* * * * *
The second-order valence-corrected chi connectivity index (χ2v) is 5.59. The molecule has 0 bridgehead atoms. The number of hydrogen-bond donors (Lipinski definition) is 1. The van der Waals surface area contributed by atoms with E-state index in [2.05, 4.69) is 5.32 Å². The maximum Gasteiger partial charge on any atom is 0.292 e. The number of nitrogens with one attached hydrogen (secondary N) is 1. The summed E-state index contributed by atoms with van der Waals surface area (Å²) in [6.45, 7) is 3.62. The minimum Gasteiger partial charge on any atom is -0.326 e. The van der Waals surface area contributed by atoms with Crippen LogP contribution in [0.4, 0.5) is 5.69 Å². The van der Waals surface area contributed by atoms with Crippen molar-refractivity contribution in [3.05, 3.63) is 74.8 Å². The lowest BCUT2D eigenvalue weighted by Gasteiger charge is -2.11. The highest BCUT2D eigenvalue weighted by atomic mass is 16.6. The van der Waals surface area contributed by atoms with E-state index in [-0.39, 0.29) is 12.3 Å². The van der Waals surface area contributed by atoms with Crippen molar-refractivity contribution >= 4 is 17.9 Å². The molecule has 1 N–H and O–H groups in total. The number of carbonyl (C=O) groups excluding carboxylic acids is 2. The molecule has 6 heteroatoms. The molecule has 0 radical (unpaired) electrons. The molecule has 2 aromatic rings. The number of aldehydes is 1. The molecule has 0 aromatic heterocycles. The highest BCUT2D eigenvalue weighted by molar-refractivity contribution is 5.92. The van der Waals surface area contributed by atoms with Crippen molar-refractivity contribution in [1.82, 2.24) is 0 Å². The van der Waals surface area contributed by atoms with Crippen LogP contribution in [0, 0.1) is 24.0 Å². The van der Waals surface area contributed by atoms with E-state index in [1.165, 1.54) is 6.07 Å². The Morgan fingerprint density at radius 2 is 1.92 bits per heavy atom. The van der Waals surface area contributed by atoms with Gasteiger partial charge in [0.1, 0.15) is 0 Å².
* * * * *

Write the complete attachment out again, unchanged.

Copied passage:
The second-order valence-corrected chi connectivity index (χ2v) is 5.59. The molecule has 0 bridgehead atoms. The number of hydrogen-bond donors (Lipinski definition) is 1. The van der Waals surface area contributed by atoms with E-state index in [2.05, 4.69) is 5.32 Å². The maximum Gasteiger partial charge on any atom is 0.292 e. The number of nitrogens with one attached hydrogen (secondary N) is 1. The summed E-state index contributed by atoms with van der Waals surface area (Å²) in [6.45, 7) is 3.62. The minimum Gasteiger partial charge on any atom is -0.326 e. The van der Waals surface area contributed by atoms with Crippen LogP contribution in [0.4, 0.5) is 5.69 Å². The van der Waals surface area contributed by atoms with Crippen molar-refractivity contribution in [3.05, 3.63) is 74.8 Å². The lowest BCUT2D eigenvalue weighted by Gasteiger charge is -2.11. The highest BCUT2D eigenvalue weighted by atomic mass is 16.6. The van der Waals surface area contributed by atoms with E-state index in [-0.39, 0.29) is 12.3 Å². The van der Waals surface area contributed by atoms with Crippen molar-refractivity contribution >= 4 is 17.9 Å². The molecule has 1 N–H and O–H groups in total. The number of carbonyl (C=O) groups excluding carboxylic acids is 2. The molecule has 6 heteroatoms. The molecule has 0 radical (unpaired) electrons. The molecule has 2 aromatic rings. The number of aldehydes is 1. The molecule has 0 aromatic heterocycles. The highest BCUT2D eigenvalue weighted by molar-refractivity contribution is 5.92. The van der Waals surface area contributed by atoms with Crippen molar-refractivity contribution in [1.82, 2.24) is 0 Å². The van der Waals surface area contributed by atoms with Crippen LogP contribution in [0, 0.1) is 24.0 Å². The van der Waals surface area contributed by atoms with E-state index in [1.165, 1.54) is 6.07 Å². The Morgan fingerprint density at radius 2 is 1.92 bits per heavy atom. The van der Waals surface area contributed by atoms with Gasteiger partial charge in [0.1, 0.15) is 0 Å².